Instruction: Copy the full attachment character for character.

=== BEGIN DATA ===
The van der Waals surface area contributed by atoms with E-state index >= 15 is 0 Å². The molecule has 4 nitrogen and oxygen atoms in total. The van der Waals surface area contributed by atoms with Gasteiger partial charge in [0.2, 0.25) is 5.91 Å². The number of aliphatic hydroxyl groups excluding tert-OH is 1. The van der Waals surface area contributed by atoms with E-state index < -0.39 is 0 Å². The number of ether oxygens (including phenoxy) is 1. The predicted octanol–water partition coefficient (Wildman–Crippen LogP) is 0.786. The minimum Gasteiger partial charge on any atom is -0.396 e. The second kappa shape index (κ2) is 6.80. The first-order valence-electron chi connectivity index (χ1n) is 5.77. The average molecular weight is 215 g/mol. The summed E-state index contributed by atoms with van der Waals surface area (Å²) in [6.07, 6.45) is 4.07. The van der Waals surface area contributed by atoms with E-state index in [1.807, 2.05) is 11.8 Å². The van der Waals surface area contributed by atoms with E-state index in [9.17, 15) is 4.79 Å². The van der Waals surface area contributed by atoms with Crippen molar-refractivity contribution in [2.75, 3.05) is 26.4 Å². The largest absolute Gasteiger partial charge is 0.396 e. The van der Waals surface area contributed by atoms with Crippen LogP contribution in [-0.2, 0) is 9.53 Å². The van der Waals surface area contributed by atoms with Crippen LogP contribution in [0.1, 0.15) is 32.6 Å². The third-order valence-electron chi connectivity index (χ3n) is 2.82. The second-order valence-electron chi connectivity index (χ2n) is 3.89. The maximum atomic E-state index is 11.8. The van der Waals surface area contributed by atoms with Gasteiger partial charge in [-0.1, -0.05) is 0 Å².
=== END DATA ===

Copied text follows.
The van der Waals surface area contributed by atoms with E-state index >= 15 is 0 Å². The molecule has 4 nitrogen and oxygen atoms in total. The van der Waals surface area contributed by atoms with Gasteiger partial charge in [0.2, 0.25) is 5.91 Å². The number of aliphatic hydroxyl groups excluding tert-OH is 1. The van der Waals surface area contributed by atoms with E-state index < -0.39 is 0 Å². The number of ether oxygens (including phenoxy) is 1. The predicted octanol–water partition coefficient (Wildman–Crippen LogP) is 0.786. The minimum Gasteiger partial charge on any atom is -0.396 e. The second kappa shape index (κ2) is 6.80. The first-order valence-electron chi connectivity index (χ1n) is 5.77. The average molecular weight is 215 g/mol. The summed E-state index contributed by atoms with van der Waals surface area (Å²) in [6.07, 6.45) is 4.07. The van der Waals surface area contributed by atoms with E-state index in [1.807, 2.05) is 11.8 Å². The van der Waals surface area contributed by atoms with E-state index in [9.17, 15) is 4.79 Å². The van der Waals surface area contributed by atoms with Crippen molar-refractivity contribution in [2.75, 3.05) is 26.4 Å². The largest absolute Gasteiger partial charge is 0.396 e. The van der Waals surface area contributed by atoms with Crippen LogP contribution in [-0.2, 0) is 9.53 Å². The van der Waals surface area contributed by atoms with Crippen LogP contribution in [0.1, 0.15) is 32.6 Å². The third-order valence-electron chi connectivity index (χ3n) is 2.82. The second-order valence-electron chi connectivity index (χ2n) is 3.89. The maximum atomic E-state index is 11.8. The van der Waals surface area contributed by atoms with Gasteiger partial charge in [-0.1, -0.05) is 0 Å².